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Posted on October 18, 2014 at 12:10 pm by Claire No comments

 

Claire Burt’s Cookaholics blog

Cheese fanatic mother of two Claire Burt has turned her kitchen hobby into a thriving food business

NEFF: Claire Burt with a selection of her cheeses
 Claire Burt: ‘there’s just something about winter that conjures images of people sitting around open fires nursing port and rich blue cheeses like Stilton.’ Photograph: Amit Lennon

From cheese fanatic to full time producer

A lot of people who’ve tried my cheese assume the dairy must be pretty big. In reality, the Burt’s dairy is just me and one very talented cheese maker, Tom Partridge.

We do everything ourselves, from sourcing the milk from local dairies, to handcrafting the cheese and delivering it to shops. As for our HQ, it’s a tiny prefab building on a small Cheshire farm. It might not sound impressive to some, but it’s a big step up for me; five years ago I made all the cheese myself, in my kitchen.

October is probably the busiest – and most exciting – time of the year for us, as it’s when we start to make all the blue cheese that will go on sale over Christmas. Sales of blue cheese rocket over the festive period – there’s just something about winter that conjures images of people sitting around open fires nursing port and rich blue cheeses like Stilton. In reality, our cheese is more of a modern British blue – a softer, more continental style cheese like Gorgonzola that can be enjoyed year-long.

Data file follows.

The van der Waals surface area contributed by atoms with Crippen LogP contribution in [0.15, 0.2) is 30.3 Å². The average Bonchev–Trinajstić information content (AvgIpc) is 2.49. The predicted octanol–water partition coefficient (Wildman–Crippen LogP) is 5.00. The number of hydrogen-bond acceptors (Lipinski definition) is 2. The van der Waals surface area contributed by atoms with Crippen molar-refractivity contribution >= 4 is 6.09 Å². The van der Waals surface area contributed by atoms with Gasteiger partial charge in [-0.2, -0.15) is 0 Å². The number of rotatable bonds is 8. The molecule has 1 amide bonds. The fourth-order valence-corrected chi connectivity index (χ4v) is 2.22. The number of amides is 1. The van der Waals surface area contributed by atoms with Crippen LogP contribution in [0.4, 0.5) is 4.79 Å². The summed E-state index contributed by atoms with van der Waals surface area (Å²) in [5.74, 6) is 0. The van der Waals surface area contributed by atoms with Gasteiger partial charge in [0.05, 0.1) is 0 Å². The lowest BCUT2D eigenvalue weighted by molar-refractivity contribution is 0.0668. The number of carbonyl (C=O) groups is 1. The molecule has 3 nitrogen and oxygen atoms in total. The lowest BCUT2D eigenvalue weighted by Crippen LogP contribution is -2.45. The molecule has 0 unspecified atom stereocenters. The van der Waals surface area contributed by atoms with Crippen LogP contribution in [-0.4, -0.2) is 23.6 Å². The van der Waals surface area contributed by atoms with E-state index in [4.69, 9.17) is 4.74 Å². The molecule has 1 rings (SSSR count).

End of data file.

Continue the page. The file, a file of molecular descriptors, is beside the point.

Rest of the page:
It’s a stressful time of year because we have to work most weekends just to keep up with demand, but there’s a lot to look forward to. The days are getting shorter and cooler, which not only makes the dairy a more pleasant place to work (it can be ridiculously hot in summer) but also helps the cheese to mature more evenly. And the milk at this time of year also begins to change, which allows us to try-out new styles.

We might be flat out this month but we’ve managed to set aside time to make some experimental cheeses. One of the things we’re trying out at the moment is a semi-soft cow’s milk cheese matured in vine leaves. The leaves don’t impart much flavour, but they help the cheese ripen amazingly well, while retaining its moisture – which makes the final product extra gooey and flavoursome. Later this month, we’ll be taking the cheese around local food markets to see how it’s received. I’m so excited to hear what people think.

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